5. Bettin, Giulia & Paçacı Elitok, Seçil & Straubhaar, Thomas, 2012. "Causes and consequences of the downturn in financial remittances to Turkey: A descriptive approach," Edition HWWI: Chapters, in: Turkey, migration and the EU, pages 133-166 Hamburg Institute of International Economics (HWWI).
  6. Naiditch, Claire & Vranceanu, Radu, 2010. "Equilibrium migration with invested remittances: The EECA evidence," European Journal of Political Economy, Elsevier, vol. 26(4), pages 454-474, December.
  7. Farid MAKHLOUF, 2014. "Propriétés cycliques des transferts de fonds des migrants marocains," Working Papers 2013-2014_9, CATT - UPPA - Université de Pau et des Pays de l'Adour, revised Feb 2014.
  8. Kuckulenz, Anja & Buch, Claudia M., 2004. "Worker Remittances and Capital Flows to Developing Countries," ZEW Discussion Papers 04-31, ZEW - Zentrum für Europäische Wirtschaftsforschung / Center for European Economic Research.
  9. Balcilar, Mehmet & Bagzibagli, Kemal, 2010. "Sources of Macroeconomic Fluctuations in MENA Countries," MPRA Paper 44351, University Library of Munich, Germany.
  10. BORJA, Karla, 2013. "Home And Host Country Business Cycles And Remittances: The Case Of El Salvador And The Dominican Republic," Applied Econometrics and International Development, Euro-American Association of Economic Development, vol. 13(2), pages 101-118.
  11. Mazhar MUGHAL & Junaid AHMED, 2013. "Remittances and Business Cycles: Comparison of South Asian Countries," Working Papers 2012-2013_4, CATT - UPPA - Université de Pau et des Pays de l'Adour, revised Jan 2013.
  12. Mallick, Debdulal & Cooray, Arusha, 2010. "International Business Cycles and Remittance Flows," MPRA Paper 25675, University Library of Munich, Germany.
  13. Magnusson, Kristin, 2009. "The Impact of U.S. Regional Business Cycles on Remittances to Latin America," Working Paper Series in Economics and Finance 710, Stockholm School of Economics.
  14. Giulia Bettin & Andrea Presbitero & Nicola Spatafora, 2014. "Remittances and Vulnerability in Developing Countries," IMF Working Papers 14/13, International Monetary Fund.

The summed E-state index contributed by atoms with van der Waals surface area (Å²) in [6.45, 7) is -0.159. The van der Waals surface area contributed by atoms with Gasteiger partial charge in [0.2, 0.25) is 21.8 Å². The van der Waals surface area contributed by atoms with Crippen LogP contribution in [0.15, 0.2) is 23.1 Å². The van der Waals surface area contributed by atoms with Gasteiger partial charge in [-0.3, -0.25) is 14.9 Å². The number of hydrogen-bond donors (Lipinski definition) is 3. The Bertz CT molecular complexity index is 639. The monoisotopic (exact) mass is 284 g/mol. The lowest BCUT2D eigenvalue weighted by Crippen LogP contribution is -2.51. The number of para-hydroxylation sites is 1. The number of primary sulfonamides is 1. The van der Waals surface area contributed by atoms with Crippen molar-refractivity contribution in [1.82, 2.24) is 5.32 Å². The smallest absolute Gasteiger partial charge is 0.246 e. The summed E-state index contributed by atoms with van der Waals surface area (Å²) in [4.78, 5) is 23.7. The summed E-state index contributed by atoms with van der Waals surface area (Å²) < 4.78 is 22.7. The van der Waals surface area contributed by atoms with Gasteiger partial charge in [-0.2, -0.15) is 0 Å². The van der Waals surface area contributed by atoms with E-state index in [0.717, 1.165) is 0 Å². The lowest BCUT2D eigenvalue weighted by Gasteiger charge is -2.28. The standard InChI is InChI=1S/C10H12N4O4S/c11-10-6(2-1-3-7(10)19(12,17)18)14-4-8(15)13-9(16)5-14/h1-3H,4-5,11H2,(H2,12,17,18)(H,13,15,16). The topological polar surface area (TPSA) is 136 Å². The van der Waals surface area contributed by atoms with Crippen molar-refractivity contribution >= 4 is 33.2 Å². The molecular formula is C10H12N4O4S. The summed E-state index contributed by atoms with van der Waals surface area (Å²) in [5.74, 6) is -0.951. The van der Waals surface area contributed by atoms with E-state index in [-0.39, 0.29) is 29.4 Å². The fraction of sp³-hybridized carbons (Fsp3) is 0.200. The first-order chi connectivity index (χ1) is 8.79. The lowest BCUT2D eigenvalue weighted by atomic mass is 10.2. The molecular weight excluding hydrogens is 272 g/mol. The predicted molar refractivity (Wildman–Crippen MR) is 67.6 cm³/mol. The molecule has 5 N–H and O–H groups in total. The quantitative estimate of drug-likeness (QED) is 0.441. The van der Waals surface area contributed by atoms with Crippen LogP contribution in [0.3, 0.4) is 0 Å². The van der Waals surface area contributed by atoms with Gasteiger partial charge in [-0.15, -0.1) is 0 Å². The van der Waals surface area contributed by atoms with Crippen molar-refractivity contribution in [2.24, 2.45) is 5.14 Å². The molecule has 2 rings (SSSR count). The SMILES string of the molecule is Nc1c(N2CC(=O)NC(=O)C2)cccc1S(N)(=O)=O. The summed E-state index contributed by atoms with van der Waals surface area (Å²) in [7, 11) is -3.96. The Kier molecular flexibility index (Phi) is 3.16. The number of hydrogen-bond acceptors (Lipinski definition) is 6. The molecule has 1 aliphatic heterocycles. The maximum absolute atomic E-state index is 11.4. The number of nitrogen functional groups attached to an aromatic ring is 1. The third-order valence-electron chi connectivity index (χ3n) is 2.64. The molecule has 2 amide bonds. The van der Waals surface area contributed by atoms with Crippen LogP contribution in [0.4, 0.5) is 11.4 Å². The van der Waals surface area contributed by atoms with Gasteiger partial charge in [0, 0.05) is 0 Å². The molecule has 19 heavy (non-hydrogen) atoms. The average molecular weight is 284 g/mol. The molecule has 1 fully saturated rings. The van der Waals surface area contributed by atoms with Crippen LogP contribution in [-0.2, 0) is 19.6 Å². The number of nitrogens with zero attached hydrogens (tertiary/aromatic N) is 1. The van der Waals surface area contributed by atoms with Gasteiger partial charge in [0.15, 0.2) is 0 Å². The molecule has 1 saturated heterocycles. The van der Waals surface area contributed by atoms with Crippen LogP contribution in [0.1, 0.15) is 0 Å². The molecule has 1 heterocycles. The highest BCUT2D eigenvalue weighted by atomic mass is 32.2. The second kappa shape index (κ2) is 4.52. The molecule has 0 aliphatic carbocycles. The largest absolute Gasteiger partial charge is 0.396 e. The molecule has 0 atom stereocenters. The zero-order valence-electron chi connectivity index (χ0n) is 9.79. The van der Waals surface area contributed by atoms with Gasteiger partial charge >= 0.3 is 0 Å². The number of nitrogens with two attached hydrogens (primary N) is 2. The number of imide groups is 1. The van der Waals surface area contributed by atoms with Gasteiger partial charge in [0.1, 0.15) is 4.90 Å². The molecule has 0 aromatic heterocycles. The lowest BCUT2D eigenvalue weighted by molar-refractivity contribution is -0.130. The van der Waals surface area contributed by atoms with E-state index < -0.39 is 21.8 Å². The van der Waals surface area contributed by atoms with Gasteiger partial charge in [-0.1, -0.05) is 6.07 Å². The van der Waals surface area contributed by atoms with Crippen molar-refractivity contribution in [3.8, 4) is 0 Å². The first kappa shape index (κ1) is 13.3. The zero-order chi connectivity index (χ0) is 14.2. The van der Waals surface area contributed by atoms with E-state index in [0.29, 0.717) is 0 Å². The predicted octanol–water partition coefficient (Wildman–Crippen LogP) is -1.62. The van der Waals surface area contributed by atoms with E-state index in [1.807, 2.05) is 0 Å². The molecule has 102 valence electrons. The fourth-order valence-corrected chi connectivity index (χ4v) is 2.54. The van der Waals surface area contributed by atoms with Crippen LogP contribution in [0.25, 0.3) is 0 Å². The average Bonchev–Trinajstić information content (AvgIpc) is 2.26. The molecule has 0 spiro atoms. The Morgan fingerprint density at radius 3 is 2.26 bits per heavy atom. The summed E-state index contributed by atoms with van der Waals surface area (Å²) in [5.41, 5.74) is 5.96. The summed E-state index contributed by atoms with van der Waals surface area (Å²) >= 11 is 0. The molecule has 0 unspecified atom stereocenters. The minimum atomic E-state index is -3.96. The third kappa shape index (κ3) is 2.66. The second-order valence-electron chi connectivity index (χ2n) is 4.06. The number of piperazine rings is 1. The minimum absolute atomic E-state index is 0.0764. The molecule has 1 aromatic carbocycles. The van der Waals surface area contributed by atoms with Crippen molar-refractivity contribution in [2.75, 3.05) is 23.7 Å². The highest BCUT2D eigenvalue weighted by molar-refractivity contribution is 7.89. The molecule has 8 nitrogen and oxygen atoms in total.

15. Patrick GUILLAUMONT & Maëlan LE GOFF, 2010. "Aid and remittances: their stabilizing impact compared," Working Papers P12, FERDI.
  16. Patrick GUILLAUMONT & Maëlan LE GOFF, 2010. "Aid and remittances: their stabilizing impact compared," Working Papers P12, FERDI.
  17. Ambrosius, Christian, 2011. "Are Remittances a 'Catalyst' for Financial Access? Evidence from Mexico," Proceedings of the German Development Economics Conference, Berlin 2011 5, Verein für Socialpolitik, Research Committee Development Economics.

Lists

This item is not listed on Wikipedia, on a reading list or among the top items on IDEAS.

Statistics

Access and download statistics

Corrections

When requesting a correction, please mention this item's handle: RePEc:mes:emfitr:v:40:y:2004:i:6:p:68-81. See general information about how to correct material in RePEc.

For technical questions regarding this item, or to correct its authors, title, abstract, bibliographic or download information, contact: (Chris Nguyen).

If you have authored this item and are not yet registered with RePEc, we encourage you to do it here. This allows to link your profile to this item. It also allows you to accept potential citations to this item that we are uncertain about.

If references are entirely missing, you can add them using this form.

If the full references list an item that is present in RePEc, but the system did not link to it, you can help with this form.

If you know of missing items citing this one, you can help us creating those links by adding the relevant references in the same way as above, for each refering item. If you are a registered author of this item, you may also want to check the "citations" tab in your profile, as there may be some citations waiting for confirmation.

Please note that corrections may take a couple of weeks to filter through the various RePEc services.